We tell a lot of stories about persecution in Sunday school. But our North American kids don’t experience the daily persecution faced by Christians in other parts of the world. It is easy to forget their struggle and to think of these stories as ancient history.
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Scary as they are, Halloween goblins and fictional films aren’t the most frightening things kids and families face today: job losses, foreclosures, abuse, family feuds, and illness. How can we help kids handle the spooky shadows as well as the real turbulence of troubled times?
I’m on a mission to connect with children’s ministry directors, Sunday school coordinators, and teachers to see and hear what God is doing in their midst. I’m hoping to highlight a new idea or best practice each week. Here is a fun one that's easy to implement at any time of the year.
As a busy ministry season kicks off, it’s tempting to skip the face-to-face time with our team. After all, we have bright leaders. We have a slick system for passing out supplies. We’ve chosen material that is easy to use. Why not just pass out the leader’s guide and send everyone off with a smile and a pat on the back?
Encouraging parents in their role as faith nurturers doesn’t have to take a lot of time—it can be as easy as getting resources in their hands. Karen DeBoer plans to share resource ideas that families can use at home to talk about faith and read God’s word together.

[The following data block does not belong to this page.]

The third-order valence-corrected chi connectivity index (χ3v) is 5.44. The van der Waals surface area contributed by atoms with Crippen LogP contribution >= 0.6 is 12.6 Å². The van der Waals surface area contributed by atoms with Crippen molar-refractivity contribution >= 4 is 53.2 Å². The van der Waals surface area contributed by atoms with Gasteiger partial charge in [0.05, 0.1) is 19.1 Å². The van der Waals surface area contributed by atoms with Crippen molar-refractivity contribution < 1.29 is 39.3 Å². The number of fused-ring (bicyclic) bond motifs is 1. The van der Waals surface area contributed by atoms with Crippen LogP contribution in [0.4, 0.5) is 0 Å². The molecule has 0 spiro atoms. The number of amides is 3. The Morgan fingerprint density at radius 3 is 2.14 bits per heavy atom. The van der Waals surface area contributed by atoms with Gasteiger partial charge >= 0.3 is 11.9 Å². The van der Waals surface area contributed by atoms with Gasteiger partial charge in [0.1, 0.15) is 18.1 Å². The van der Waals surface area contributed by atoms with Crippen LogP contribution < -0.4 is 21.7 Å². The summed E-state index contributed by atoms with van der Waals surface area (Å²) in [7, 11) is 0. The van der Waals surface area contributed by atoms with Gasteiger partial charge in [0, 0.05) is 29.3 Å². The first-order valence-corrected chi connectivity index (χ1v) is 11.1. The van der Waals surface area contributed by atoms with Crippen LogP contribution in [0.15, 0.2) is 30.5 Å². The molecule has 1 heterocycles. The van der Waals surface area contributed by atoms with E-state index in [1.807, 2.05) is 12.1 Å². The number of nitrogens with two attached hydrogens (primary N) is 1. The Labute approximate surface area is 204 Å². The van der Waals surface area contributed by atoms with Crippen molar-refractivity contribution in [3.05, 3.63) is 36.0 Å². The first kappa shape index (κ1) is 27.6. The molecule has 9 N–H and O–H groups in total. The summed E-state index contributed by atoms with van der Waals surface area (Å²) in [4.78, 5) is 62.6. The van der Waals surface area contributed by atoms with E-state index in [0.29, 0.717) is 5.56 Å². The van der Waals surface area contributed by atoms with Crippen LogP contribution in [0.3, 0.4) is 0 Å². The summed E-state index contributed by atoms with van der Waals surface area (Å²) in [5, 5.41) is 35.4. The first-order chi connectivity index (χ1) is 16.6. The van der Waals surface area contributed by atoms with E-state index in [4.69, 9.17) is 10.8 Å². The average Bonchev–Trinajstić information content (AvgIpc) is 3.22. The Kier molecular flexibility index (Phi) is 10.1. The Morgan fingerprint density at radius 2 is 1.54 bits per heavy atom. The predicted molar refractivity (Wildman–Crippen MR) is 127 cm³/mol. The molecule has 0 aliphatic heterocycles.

I’m always looking for ways to incorporate a good children’s storybook Bible into the times I spend with children. Each Bible story is skillfully summarized in kid-friendly language with illustrations that send the imagination soring. I love to pause after each page to wonder a little about the story
Does summer fly by at twice the speed of winter? Before long we'll be kicking off a new season of ministry. Maybe you're already ahead of the game. If not, now's the time to get everything in order for a smooth launch this fall. Here are some things to consider.
It's always fun to visit other churches and see what they do. One pastor I spoke with this week told me about something unique that his church does for 6th grade Sunday school. The group meets after the worship service and spends the whole time discussing the sermon
After singing the chorus they came to the part that said, “He knows my name”, and the little girl spoke her name loud and clear into the microphone, and passed it on to the next child, who spoke and then passed it to the next. How do you make songs more personal and meaningful to kids?
This activity involves making up a prayer to the tune of a song you know. This is great for kids who are musical or who love to move around, and it works as an individual or a group prayer activity. It also lends itself to a broader conversation about worship and prayer.